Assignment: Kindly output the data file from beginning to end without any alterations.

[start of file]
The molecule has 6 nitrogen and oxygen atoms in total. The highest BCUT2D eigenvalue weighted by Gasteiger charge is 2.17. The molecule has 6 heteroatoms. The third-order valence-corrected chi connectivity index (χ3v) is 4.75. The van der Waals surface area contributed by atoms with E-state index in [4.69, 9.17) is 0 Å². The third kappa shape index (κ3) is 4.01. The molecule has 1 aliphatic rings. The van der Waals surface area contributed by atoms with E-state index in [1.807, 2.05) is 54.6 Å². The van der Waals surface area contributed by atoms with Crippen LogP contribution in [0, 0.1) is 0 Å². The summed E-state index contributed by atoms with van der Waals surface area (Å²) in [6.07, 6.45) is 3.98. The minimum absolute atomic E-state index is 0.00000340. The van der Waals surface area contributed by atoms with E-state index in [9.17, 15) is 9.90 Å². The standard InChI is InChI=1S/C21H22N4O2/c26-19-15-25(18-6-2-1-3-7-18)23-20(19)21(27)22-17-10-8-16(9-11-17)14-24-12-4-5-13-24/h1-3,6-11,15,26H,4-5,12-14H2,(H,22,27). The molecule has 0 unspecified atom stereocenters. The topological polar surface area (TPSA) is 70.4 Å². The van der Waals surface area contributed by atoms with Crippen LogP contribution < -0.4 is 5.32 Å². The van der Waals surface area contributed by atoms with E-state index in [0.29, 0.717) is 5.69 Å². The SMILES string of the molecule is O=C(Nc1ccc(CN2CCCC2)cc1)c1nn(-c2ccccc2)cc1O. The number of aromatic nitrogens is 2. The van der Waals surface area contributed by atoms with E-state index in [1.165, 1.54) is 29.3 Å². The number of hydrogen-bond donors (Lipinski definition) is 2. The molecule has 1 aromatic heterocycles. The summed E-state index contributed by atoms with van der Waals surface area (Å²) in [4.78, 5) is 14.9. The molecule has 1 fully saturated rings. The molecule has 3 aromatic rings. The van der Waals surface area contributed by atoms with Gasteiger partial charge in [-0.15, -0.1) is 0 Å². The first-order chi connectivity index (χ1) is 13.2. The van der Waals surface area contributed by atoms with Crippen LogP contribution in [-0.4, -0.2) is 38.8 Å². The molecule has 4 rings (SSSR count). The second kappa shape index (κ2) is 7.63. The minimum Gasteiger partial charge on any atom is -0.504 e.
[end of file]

The molecule has 6 nitrogen and oxygen atoms in total. The highest BCUT2D eigenvalue weighted by Gasteiger charge is 2.17. The molecule has 6 heteroatoms. The third-order valence-corrected chi connectivity index (χ3v) is 4.75. The van der Waals surface area contributed by atoms with E-state index in [4.69, 9.17) is 0 Å². The third kappa shape index (κ3) is 4.01. The molecule has 1 aliphatic rings. The van der Waals surface area contributed by atoms with E-state index in [1.807, 2.05) is 54.6 Å². The van der Waals surface area contributed by atoms with Crippen LogP contribution in [0, 0.1) is 0 Å². The summed E-state index contributed by atoms with van der Waals surface area (Å²) in [6.07, 6.45) is 3.98. The minimum absolute atomic E-state index is 0.00000340. The van der Waals surface area contributed by atoms with E-state index in [9.17, 15) is 9.90 Å². The standard InChI is InChI=1S/C21H22N4O2/c26-19-15-25(18-6-2-1-3-7-18)23-20(19)21(27)22-17-10-8-16(9-11-17)14-24-12-4-5-13-24/h1-3,6-11,15,26H,4-5,12-14H2,(H,22,27). The molecule has 0 unspecified atom stereocenters. The topological polar surface area (TPSA) is 70.4 Å². The van der Waals surface area contributed by atoms with Crippen LogP contribution < -0.4 is 5.32 Å². The van der Waals surface area contributed by atoms with E-state index in [0.29, 0.717) is 5.69 Å². The SMILES string of the molecule is O=C(Nc1ccc(CN2CCCC2)cc1)c1nn(-c2ccccc2)cc1O. The number of aromatic nitrogens is 2. The van der Waals surface area contributed by atoms with E-state index in [1.165, 1.54) is 29.3 Å². The number of hydrogen-bond donors (Lipinski definition) is 2. The molecule has 1 aromatic heterocycles. The summed E-state index contributed by atoms with van der Waals surface area (Å²) in [4.78, 5) is 14.9. The molecule has 1 fully saturated rings. The molecule has 3 aromatic rings. The van der Waals surface area contributed by atoms with Gasteiger partial charge in [-0.15, -0.1) is 0 Å². The first-order chi connectivity index (χ1) is 13.2. The van der Waals surface area contributed by atoms with Crippen LogP contribution in [-0.4, -0.2) is 38.8 Å². The molecule has 4 rings (SSSR count). The second kappa shape index (κ2) is 7.63. The minimum Gasteiger partial charge on any atom is -0.504 e.